‘Along the Road to Gundagai’ was released at the end of the year, so the obvious choice was to place it in Christmas and New Year holiday season shows. ‘Gundagai’ was first performed for a live audience on 23 December 1922 in J. & N. Tait’s comedy pantomime The Forty Thieves at King’s Theatre, Melbourne and in Sydney, in a score dominated by American tunes. It was sung by big star and ‘Principal Boy’, Mona Magnet. Jack knew that if a song took off in a pantomime it was halfway to being a hit. He explained how they managed the segue, ‘You could get away with anything in a panto. One moment Mona was in the heart of Arabia, then she simply stepped forward and said, “Perhaps I would rather be along the road to Gundagai”. She gave a marvellous rendition and kicked the song off.’4

Jack found fame pre-radio and pre-recording in Australia by placing songs in theatrical performances such as J. & N. Tait and Bailey & Grant pantomime Sinbad the Sailor in 1922; Rockets revue and Pretty Peggy musical comedy in 1923; On Our Selection and Primrose comedies in 1925; pantomime Aladdin and comedies Tell Me More and The Sentimental Bloke in 1926; and comedy Six Cylinder Love and the Patchwork Revue in 1927. Jack’s big break came when Frank Neil’s Comedians produced Tell Me More at the Palace Theatre in 1928, placing 10–11 of his songs, followed by 17–19 placed in the Fred Blackman/JCW comedy Turned Up in 1929.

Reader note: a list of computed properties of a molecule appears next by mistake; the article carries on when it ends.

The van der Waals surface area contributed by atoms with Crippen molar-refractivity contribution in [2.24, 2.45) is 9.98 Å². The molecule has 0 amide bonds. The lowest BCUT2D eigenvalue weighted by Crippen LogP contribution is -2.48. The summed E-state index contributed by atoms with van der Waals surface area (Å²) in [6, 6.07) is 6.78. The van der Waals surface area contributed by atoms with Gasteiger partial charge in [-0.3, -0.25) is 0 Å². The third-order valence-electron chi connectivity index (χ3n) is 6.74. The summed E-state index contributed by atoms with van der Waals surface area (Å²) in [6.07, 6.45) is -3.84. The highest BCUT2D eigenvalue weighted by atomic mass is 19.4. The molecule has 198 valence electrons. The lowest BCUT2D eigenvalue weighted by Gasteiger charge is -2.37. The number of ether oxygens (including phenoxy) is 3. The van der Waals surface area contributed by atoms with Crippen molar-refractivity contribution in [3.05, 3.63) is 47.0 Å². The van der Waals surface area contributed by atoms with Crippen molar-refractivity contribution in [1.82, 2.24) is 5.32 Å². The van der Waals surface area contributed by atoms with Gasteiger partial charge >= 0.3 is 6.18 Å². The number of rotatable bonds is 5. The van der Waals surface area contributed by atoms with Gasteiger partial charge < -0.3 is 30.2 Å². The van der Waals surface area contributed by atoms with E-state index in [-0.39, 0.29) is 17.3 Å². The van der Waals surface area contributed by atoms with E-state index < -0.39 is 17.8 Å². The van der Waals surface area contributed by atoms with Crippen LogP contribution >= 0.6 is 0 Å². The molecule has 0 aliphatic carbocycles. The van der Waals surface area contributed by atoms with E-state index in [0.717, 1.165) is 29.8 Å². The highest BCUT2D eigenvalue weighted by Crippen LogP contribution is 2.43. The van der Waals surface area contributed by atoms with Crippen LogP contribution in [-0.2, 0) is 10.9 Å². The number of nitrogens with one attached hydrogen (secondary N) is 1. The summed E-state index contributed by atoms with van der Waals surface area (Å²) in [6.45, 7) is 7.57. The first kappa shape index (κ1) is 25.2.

During the Depression years JCW focused on revivals of old shows using sets and costumes in storage in Little Bourke Street, which saved an enormous amount of money. They did, however, stage the new local pantomime The House That Jack Built at Theatre Royal in 1931, with matinees every day at 2 pm and evening performances at 8 pm. Jack and his mates, English actor and ‘dame’ Arthur Stigant, principal ‘boy’ Sadie Gale and comic genius Roy Rene harked back to earlier days of pantomime, with loose plot and dialogue held together by songs. The Argus reported:

The songs are excellent; ‘Strolling Through the Tulips’ will probably cause more corns than any other fox-trot song introduced by way of the Melbourne stage … This was not by any means the only song to linger in the memory. When Melbourne people waltz O’Hagan’s ‘swinging’ will serve instead of the traditional one-two-three in dancing lessons until some other catch tickles the public ear.5